Pallidotomy is a procedure that has been effective with treating various symptoms of Parkinson’s disease, including: tremor, rigidity, muscle spasms, problems with walking, keeping balance, and other movement problems. During the procedure, a small hole is drilled into the patient’s skull. A small electrode is then used to destroy a small amount of the globus pallidus. The globus pallidus is a part of the brain that is overactive in Parkinson’s disease patients. The benefits of this treatment wear off after two years and researchers are not sure how effective this treatment is in the long term of the disease.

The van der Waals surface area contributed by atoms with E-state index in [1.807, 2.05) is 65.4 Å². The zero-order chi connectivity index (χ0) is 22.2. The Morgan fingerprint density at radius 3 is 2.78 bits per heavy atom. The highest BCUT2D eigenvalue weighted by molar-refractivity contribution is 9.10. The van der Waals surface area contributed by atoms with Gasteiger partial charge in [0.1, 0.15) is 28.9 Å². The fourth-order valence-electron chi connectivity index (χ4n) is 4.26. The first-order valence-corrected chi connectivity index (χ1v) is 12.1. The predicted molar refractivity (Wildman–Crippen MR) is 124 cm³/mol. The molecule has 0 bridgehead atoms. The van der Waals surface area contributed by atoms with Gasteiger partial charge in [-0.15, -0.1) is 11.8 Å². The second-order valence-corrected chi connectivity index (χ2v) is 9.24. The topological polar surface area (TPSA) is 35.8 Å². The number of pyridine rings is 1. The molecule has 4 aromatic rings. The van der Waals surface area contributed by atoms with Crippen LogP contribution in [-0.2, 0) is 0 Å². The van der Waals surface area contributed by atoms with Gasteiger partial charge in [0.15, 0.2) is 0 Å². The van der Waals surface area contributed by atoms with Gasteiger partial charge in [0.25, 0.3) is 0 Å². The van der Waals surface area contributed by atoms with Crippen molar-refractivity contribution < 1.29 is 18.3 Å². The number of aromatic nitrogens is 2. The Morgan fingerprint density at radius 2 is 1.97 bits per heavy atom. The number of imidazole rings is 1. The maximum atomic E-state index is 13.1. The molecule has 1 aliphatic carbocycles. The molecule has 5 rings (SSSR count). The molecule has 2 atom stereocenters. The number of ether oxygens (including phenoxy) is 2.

Additional resources that provide more information on Pallidotomy:
- Pallidotomy (National Parkinson Foundation)
- Pallidotomy (Posteroventral Pallidotomy) for Parkinson’s Disease Surgery Overview (Sanford Medical Center)